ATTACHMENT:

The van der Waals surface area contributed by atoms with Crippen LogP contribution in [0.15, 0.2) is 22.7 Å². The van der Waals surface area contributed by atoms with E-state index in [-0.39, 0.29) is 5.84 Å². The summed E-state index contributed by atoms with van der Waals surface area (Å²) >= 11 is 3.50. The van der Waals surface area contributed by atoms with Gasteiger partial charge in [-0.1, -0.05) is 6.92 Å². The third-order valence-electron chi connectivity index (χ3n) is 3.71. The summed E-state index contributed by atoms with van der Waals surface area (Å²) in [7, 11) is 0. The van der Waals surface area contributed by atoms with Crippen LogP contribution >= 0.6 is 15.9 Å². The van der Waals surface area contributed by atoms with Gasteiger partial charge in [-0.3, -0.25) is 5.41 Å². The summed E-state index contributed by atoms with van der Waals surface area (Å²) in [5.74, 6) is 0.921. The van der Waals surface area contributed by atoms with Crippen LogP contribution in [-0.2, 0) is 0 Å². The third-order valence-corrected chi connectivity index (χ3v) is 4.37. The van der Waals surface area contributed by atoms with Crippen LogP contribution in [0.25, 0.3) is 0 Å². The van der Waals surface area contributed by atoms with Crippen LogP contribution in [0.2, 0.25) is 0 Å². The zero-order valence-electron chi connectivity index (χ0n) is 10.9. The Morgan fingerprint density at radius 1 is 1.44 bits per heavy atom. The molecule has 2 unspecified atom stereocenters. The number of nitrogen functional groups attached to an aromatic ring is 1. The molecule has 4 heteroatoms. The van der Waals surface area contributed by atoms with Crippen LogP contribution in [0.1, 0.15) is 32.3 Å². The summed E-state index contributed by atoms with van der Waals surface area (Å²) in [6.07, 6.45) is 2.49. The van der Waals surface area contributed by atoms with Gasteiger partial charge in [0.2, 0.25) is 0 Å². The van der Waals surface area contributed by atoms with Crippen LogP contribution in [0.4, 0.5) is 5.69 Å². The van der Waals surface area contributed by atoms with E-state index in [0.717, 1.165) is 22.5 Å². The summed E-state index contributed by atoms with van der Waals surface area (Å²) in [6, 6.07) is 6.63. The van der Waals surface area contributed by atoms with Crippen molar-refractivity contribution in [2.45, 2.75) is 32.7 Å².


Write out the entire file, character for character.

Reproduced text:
The van der Waals surface area contributed by atoms with Crippen LogP contribution in [0.15, 0.2) is 22.7 Å². The van der Waals surface area contributed by atoms with E-state index in [-0.39, 0.29) is 5.84 Å². The summed E-state index contributed by atoms with van der Waals surface area (Å²) >= 11 is 3.50. The van der Waals surface area contributed by atoms with Gasteiger partial charge in [-0.1, -0.05) is 6.92 Å². The third-order valence-electron chi connectivity index (χ3n) is 3.71. The summed E-state index contributed by atoms with van der Waals surface area (Å²) in [7, 11) is 0. The van der Waals surface area contributed by atoms with Crippen LogP contribution >= 0.6 is 15.9 Å². The van der Waals surface area contributed by atoms with Gasteiger partial charge in [-0.3, -0.25) is 5.41 Å². The summed E-state index contributed by atoms with van der Waals surface area (Å²) in [5.74, 6) is 0.921. The van der Waals surface area contributed by atoms with Crippen LogP contribution in [-0.2, 0) is 0 Å². The third-order valence-corrected chi connectivity index (χ3v) is 4.37. The van der Waals surface area contributed by atoms with Crippen LogP contribution in [0.25, 0.3) is 0 Å². The van der Waals surface area contributed by atoms with Crippen LogP contribution in [0.2, 0.25) is 0 Å². The zero-order valence-electron chi connectivity index (χ0n) is 10.9. The Morgan fingerprint density at radius 1 is 1.44 bits per heavy atom. The molecule has 2 unspecified atom stereocenters. The number of nitrogen functional groups attached to an aromatic ring is 1. The molecule has 4 heteroatoms. The van der Waals surface area contributed by atoms with Crippen LogP contribution in [0.1, 0.15) is 32.3 Å². The summed E-state index contributed by atoms with van der Waals surface area (Å²) in [6.07, 6.45) is 2.49. The van der Waals surface area contributed by atoms with Gasteiger partial charge in [0.2, 0.25) is 0 Å². The van der Waals surface area contributed by atoms with Crippen LogP contribution in [0.4, 0.5) is 5.69 Å². The van der Waals surface area contributed by atoms with E-state index in [0.717, 1.165) is 22.5 Å². The summed E-state index contributed by atoms with van der Waals surface area (Å²) in [6, 6.07) is 6.63. The van der Waals surface area contributed by atoms with Crippen molar-refractivity contribution in [2.45, 2.75) is 32.7 Å².